If my experience is typical you will queue for 10-15 minutes, and then spend 10-15 minutes answering questions and filling in a quick questionnaire with the help of a member of staff before being presented with your sheet of A4, folded in half in a plastic wallet that is your 'local' identity card. Don't lose it because if you do there is an extortionate charge to replace it! I THINK I was told that a more formal registration document, with a photo, would be sent to me in a few weeks, but honestly can't remember the specifics and nothing's arrived yet. I'll update this post if/when a better photo id card arrives. As a result of registering I received an invitation to attend an evening session on "Living and Working in Switzerland for English speakers" (on July 7th - full blog report to follow!) which arrived about a week later, and the Swiss do seem very good at trying to acclimatise foreigners. The Town Hall is worth visiting if my local one is typical, because it had an English guide to 'What's On' in the area, as well as internet addresses for useful stuff that's in English.
Once you have the A4 registration document with the Town Hall stamp on it, you have enough to open a Swiss bank account - assuming you have some money to open the account with!
Opening a Swiss Bank Account
I'm amazed at how many of my British colleagues haven't got around to this basic step yet, even after being out here a couple of months. They are having their salaries paid into a UK bank account, meaning that they're paying extortionate bank 'wire and foreign currency conversion' charges twice: once to get their salary across to the UK in sterling, then again to change currency back to Swiss Francs in Switzerland where they need it.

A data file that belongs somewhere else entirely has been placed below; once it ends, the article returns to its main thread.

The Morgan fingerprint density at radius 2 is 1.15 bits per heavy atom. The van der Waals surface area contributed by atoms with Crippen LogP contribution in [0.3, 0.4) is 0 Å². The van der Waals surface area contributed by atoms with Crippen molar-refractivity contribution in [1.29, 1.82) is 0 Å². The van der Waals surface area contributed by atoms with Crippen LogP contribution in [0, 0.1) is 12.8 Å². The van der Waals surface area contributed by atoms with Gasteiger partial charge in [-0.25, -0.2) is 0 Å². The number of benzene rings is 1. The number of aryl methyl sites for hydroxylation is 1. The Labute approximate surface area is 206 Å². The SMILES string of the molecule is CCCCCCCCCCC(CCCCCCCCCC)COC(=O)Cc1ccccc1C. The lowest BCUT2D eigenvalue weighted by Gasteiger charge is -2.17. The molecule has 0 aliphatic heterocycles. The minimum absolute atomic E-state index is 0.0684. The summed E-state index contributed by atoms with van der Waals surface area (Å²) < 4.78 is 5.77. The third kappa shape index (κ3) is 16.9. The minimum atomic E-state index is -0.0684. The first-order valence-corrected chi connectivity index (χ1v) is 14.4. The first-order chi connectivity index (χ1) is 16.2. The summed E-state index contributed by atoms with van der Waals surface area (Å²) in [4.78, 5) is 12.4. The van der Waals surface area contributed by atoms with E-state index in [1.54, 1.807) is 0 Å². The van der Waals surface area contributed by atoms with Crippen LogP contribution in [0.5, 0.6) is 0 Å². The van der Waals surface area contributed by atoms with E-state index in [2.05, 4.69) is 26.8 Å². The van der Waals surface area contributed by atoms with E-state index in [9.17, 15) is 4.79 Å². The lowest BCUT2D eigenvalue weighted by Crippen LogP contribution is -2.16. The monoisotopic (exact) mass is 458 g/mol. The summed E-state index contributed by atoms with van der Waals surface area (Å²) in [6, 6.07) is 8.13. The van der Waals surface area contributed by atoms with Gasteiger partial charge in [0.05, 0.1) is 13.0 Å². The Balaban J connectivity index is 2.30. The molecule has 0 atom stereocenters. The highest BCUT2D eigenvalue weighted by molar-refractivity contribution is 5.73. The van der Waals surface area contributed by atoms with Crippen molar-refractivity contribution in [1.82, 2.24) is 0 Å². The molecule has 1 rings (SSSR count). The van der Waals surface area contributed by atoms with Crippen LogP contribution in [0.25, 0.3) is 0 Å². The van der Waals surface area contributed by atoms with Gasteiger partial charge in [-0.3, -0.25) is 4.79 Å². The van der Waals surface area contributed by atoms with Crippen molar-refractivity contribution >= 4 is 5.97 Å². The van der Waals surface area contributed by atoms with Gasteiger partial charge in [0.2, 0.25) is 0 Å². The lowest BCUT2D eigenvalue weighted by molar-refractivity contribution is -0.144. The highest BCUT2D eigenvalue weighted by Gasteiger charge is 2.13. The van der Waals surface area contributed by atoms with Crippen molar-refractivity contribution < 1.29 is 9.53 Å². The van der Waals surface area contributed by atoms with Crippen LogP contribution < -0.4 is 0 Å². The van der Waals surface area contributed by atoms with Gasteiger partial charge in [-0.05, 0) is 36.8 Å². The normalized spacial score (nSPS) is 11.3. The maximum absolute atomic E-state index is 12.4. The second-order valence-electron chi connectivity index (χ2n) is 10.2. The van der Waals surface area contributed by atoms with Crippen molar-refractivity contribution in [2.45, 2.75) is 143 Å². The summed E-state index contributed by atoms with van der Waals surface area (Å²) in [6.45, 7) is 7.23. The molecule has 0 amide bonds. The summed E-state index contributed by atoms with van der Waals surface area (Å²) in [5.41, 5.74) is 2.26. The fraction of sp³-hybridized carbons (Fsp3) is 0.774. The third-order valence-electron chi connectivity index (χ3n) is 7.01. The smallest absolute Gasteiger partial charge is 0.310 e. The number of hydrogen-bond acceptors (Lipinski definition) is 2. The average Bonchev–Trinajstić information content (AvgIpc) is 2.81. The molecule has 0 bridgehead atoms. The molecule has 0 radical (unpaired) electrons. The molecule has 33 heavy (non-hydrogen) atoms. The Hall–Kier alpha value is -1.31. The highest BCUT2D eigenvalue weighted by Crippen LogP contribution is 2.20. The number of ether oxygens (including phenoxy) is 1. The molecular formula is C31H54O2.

I found opening an account very quick and easy: I just walked into a branch of Credit Suisse (one of only two banks I've seen out here, the other being UBS) and the whole thing was dealt with in about 10 minutes.
There are several types of account you will be offered, if my experience is typical.
The Basic Current Account costs 30CHF (UKP25) a quarter (which is automatically debited from your account every 3 months)
The Basic Current Account gets you a debit card, online banking, an optional savings account, a folder containing information in your chosen language and a nice pen too!
You will be given a little credit-card sized sticker for your wallet with all your bank details on immediately so that you can give your employers your bank account details within minutes of walking into the branch.
When you open the account you also choose what language you want to receive all correspondence in (you can choose to receive only electronic communication if you don't want snail mail). That being said, I have had one or two pieces of bank mail that have arrived written in German, despite most being in the requested English.